This week's 52 Weeks to Better Genealogy Challenge is a little different. Challenge 23 by Amy Coffin is:
Come up with a personal genealogy challenge of your own. Each person has different research goals and experiences. Use this week to come up with your own challenge, and then take the steps to accomplish it. Genealogy bloggers are encouraged to share their ideas and challenge their own readers.
I spent most of the week trying to figure out what my challenge would be. I have already set a lot of challenges for myself this summer. I started going through my bookmarks (that are getting out of control again) and found something from March that I have been meaning to do.
My challenge was to view a few videos from the Family History Library's online research classes.
Randy Seaver wrote about the online classes from the Family History Library in March and then this week he posted an update. I had bookmarked this first post as a reminder to go back and view some of the videos, but I never found the time in the spring. But with the update and a challenge I finally did it.
I had already viewed the English Research Series when it first was released on the site. I had also viewed the videos that FamilySearch had recorded from the Association of Professional Genealogists' Professional Management Conference last September. But lots of new videos were waiting for me to view.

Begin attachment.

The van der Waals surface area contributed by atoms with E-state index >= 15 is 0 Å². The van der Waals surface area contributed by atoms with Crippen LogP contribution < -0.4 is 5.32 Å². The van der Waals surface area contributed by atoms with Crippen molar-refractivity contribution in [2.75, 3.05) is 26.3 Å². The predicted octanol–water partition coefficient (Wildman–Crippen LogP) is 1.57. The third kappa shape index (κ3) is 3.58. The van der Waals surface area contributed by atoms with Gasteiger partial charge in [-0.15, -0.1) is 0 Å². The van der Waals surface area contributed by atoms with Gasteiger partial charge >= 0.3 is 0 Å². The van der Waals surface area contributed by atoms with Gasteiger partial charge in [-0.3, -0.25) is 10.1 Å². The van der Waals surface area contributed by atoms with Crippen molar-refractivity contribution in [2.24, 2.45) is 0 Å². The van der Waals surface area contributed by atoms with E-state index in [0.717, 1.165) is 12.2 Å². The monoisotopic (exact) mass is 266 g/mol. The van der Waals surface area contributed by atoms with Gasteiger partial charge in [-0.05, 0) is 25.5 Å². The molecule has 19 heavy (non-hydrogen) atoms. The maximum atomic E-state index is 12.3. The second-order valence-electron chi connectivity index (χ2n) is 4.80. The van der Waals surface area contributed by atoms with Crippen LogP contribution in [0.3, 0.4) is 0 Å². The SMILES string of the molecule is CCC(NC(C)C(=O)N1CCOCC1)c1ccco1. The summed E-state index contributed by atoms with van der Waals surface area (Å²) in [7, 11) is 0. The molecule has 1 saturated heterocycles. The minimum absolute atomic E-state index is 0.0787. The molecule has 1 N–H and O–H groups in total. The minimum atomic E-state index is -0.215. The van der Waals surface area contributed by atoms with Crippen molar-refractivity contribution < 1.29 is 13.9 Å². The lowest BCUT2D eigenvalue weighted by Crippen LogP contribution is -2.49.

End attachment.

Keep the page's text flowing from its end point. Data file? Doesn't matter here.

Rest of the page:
I haven't viewed all of the classes, but I highly recommend two of the online classes available on the site.
The first is Tom Jones' Inferential Genealogy. This video is not just a person talking and slides being shown. This is an interactive lesson where you view records, report your findings, make conclusions, and then hear Tom's results. I hope that more lessons like this one become available. One of the things that people complain about when discussing online classes is the lack of feedback. Although Tom didn't get any feedback while giving the lesson (except from the production crew), the viewer is given the time and resources to learn. This is great for the more advanced researcher.
The second video that I recommend is The Bachelor: Reconstructing a Solitary Life Using Obsure and Far-Flung Records by Mary Penner. This class has two parts: the video of Mary talking and the images of her slides are timed with her lecture. I really like this format more than the standard webinars where you only see the slides and hear the person talking. Being able to see the speaker allows the viewer to pick up so much more.
I'll continue to fill in some downtime with these classes and I hope to see more in the near future. If you can't attend genealogy conferences, these videos will give you a great education and let you see what you might be missing.